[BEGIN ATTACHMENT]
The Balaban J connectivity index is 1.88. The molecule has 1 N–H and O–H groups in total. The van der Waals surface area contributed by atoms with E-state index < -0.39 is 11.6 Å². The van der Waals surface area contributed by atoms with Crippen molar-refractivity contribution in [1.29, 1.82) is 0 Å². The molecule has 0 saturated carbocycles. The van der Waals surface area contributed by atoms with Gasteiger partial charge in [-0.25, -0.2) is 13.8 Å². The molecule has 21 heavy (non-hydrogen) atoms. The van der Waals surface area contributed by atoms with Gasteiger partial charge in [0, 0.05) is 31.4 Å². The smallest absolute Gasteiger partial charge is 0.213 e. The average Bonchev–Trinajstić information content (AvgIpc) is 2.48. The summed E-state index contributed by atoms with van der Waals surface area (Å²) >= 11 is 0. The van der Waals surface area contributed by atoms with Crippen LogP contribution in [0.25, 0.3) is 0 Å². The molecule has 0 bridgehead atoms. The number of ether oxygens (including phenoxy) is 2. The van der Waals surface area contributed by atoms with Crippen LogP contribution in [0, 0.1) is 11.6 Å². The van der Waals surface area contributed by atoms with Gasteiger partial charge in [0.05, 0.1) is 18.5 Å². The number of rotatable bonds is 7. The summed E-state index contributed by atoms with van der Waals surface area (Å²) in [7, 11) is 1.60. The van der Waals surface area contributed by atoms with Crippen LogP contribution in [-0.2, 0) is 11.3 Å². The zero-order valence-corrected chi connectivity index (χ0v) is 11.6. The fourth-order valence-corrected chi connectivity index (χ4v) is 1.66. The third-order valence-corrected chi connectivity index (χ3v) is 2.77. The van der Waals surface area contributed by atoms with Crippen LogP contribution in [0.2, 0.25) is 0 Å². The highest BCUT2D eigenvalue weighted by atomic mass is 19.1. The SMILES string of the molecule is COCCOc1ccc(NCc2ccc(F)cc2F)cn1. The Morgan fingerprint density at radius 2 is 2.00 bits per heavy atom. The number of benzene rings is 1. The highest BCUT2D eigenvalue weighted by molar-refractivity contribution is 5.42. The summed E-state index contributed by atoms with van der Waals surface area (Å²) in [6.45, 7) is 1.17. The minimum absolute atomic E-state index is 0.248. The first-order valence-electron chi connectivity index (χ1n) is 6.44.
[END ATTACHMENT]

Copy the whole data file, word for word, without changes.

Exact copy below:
The Balaban J connectivity index is 1.88. The molecule has 1 N–H and O–H groups in total. The van der Waals surface area contributed by atoms with E-state index < -0.39 is 11.6 Å². The van der Waals surface area contributed by atoms with Crippen molar-refractivity contribution in [1.29, 1.82) is 0 Å². The molecule has 0 saturated carbocycles. The van der Waals surface area contributed by atoms with Gasteiger partial charge in [-0.25, -0.2) is 13.8 Å². The molecule has 21 heavy (non-hydrogen) atoms. The van der Waals surface area contributed by atoms with Gasteiger partial charge in [0, 0.05) is 31.4 Å². The smallest absolute Gasteiger partial charge is 0.213 e. The average Bonchev–Trinajstić information content (AvgIpc) is 2.48. The summed E-state index contributed by atoms with van der Waals surface area (Å²) >= 11 is 0. The van der Waals surface area contributed by atoms with Crippen LogP contribution in [0.25, 0.3) is 0 Å². The molecule has 0 bridgehead atoms. The number of ether oxygens (including phenoxy) is 2. The van der Waals surface area contributed by atoms with Crippen LogP contribution in [0, 0.1) is 11.6 Å². The van der Waals surface area contributed by atoms with Gasteiger partial charge in [0.05, 0.1) is 18.5 Å². The number of rotatable bonds is 7. The summed E-state index contributed by atoms with van der Waals surface area (Å²) in [7, 11) is 1.60. The van der Waals surface area contributed by atoms with Crippen LogP contribution in [-0.2, 0) is 11.3 Å². The zero-order valence-corrected chi connectivity index (χ0v) is 11.6. The fourth-order valence-corrected chi connectivity index (χ4v) is 1.66. The third-order valence-corrected chi connectivity index (χ3v) is 2.77. The van der Waals surface area contributed by atoms with Crippen LogP contribution in [0.2, 0.25) is 0 Å². The highest BCUT2D eigenvalue weighted by atomic mass is 19.1. The SMILES string of the molecule is COCCOc1ccc(NCc2ccc(F)cc2F)cn1. The Morgan fingerprint density at radius 2 is 2.00 bits per heavy atom. The number of benzene rings is 1. The highest BCUT2D eigenvalue weighted by molar-refractivity contribution is 5.42. The summed E-state index contributed by atoms with van der Waals surface area (Å²) in [6.45, 7) is 1.17. The minimum absolute atomic E-state index is 0.248. The first-order valence-electron chi connectivity index (χ1n) is 6.44.